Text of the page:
(Photo by Walt Disney Pictures courtesy Everett Collection)

The animators have a blast realizing Williams’ goofy flights of comedic fancy.

In sharp contrast to the sword-wielding brutes that pursue him relentlessly, Aladdin looks like Tom Cruise with a serious tan, while his love interest, Princess Jasmine, is ridiculously over-sexualized, even by Disney standards. The primary goal of the character’s animators seems to have been to show as much midriff and cleavage as possible in every scene. When Jafar absconds with her late in the film, she’s outfitted in a harem girl costume that calls to mind Princess Leia’s slave girl costume from The Return of the Jedi, which likewise ignited the nascent sexual imaginations of multiple generations of kids who probably shouldn’t have been watching in the first place.

The film takes its sweet time introducing the big blue guy, but when he finally appears onscreen, Aladdin becomes another movie altogether — looser, goofier, and more manic. When I was a film critic and Robin Williams was still alive, I generally bristled when a movie became little more than a rickety showcase for his improvisation.

I liked Williams best when he was restrained and dramatic, but playing a force of nature like Genie perfectly suits his more-is-more sensibility. His persona informs the performance to such an extent that he seems to be playing himself, the ad-libbing maniac and wildcard comic genius, as much as he’s playing the character. Few actors could claim to be as lively and ebullient as he was, and here the animators have a blast realizing his goofy flights of comedic fancy.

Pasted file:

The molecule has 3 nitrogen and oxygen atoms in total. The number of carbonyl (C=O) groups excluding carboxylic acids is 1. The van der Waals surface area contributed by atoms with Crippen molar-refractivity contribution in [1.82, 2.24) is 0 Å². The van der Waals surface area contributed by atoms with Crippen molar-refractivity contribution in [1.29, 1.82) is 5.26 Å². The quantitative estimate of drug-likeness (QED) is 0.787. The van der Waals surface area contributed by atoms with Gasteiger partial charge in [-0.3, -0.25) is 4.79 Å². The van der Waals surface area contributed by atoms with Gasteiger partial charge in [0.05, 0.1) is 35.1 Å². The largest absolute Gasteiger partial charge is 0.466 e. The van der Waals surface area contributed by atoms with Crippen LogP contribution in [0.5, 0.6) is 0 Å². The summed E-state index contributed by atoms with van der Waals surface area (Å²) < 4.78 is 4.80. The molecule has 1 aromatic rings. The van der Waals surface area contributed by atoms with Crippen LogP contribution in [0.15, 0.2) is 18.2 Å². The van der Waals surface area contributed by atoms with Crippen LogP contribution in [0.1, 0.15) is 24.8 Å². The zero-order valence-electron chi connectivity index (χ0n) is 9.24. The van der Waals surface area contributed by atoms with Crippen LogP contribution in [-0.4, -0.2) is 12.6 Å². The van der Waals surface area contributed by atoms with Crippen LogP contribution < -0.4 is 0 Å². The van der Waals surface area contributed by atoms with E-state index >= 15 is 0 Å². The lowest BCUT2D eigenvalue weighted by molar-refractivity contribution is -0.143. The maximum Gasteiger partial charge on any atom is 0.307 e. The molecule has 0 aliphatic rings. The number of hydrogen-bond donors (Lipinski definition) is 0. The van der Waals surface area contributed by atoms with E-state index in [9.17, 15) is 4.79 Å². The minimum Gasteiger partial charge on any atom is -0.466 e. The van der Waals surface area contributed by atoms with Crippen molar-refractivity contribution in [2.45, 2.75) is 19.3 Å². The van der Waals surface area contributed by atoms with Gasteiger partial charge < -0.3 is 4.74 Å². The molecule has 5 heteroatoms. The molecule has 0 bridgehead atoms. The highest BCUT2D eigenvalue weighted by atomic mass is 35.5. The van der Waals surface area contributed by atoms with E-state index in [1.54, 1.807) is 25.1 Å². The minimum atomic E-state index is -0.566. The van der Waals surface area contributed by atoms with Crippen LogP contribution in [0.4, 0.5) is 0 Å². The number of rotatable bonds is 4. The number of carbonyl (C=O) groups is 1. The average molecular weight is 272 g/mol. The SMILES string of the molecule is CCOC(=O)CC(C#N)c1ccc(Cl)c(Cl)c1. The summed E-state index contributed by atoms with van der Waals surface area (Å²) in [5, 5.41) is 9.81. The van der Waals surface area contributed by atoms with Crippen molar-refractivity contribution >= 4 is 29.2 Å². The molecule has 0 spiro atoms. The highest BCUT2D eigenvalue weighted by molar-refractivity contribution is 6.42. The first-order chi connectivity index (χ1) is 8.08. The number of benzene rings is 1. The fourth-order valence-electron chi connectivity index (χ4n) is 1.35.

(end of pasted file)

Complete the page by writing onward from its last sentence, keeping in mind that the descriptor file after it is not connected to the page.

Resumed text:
It doesn’t make sense for a genie from a different era to launch into Rodney Dangerfield and Jack Nicholson impersonations, for example, but Robin Williams was known for rapidly cycling through a stable of well-known characters, some of them specific people and some of them broad archetypes. He even manages to smuggle a subtle genie-human gay marriage joke into the G-rated Disney movie (incidentally, it probably should have been PG-13, what with all its scary and sexual imagery) when he says to his human charge, “Oh, Al. I’ m gettin’ kinda fond of you, kid. Not that I wanna pick out curtains or anything.”

It speaks to Williams’ gifts as an actor, and how thoroughly he made the role his own. He packs an awful lot of sincerity, kindness, and pathos into the line “I’m gettin’ kinda fond of you,” and he does so in a relative vacuum, as the comparatively bland Weinger doesn’t give him a whole lot to work with. Yet the relationship between Aladdin and Genie is tender and sweet and memorable all the same, and that’s entirely because of the soul and substance Williams brings to the role.

Like many of the star-driven, smartass, meta-textual animated comedies that would follow, Aladdin is overflowing with in-jokes and references to other fairy tale and cartoon characters, many of them from Disney’s overflowing catalog. Late in the film, for example, Genie wears a Goofy hat — as in the Disney character Goofy’s hat, not just a goofy-looking hat, although, to be fair, it’s plenty goofy-looking as well — and an outfit that was apparently a winking tribute to a short film Williams had made for a Disney studio tour in the late 1980s.

(Photo by Walt Disney courtesy Everett Collection)

Genie may not be onscreen all that much, but Aladdin unmistakably belongs to Williams.

But the film also represents a throwback to the impish, spry comedy of 1930s- and ’40s-era Looney Tunes and Disney’s own distant past, in large part because Williams exists both inside and outside of the frame. He’s at once the nitro-fueled engine driving the plot and the comedy, as well as the emotions, but he’s also a sassy, almost Bugs Bunny-like outsider heckling the action from an ironic distance. Genie may not be onscreen all that much, but Aladdin unmistakably belongs to Williams.

The only real competition he has for the audience’s attention comes, appropriately enough, from another motormouthed comedian famous for not having much of a filter: Gilbert Gottfried as Iago, the pet parrot of villain Jafar. If anything, Gottfried cuts an even more American and more contemporary figure than Williams does, even if he’s playing, you know, a scheming parrot.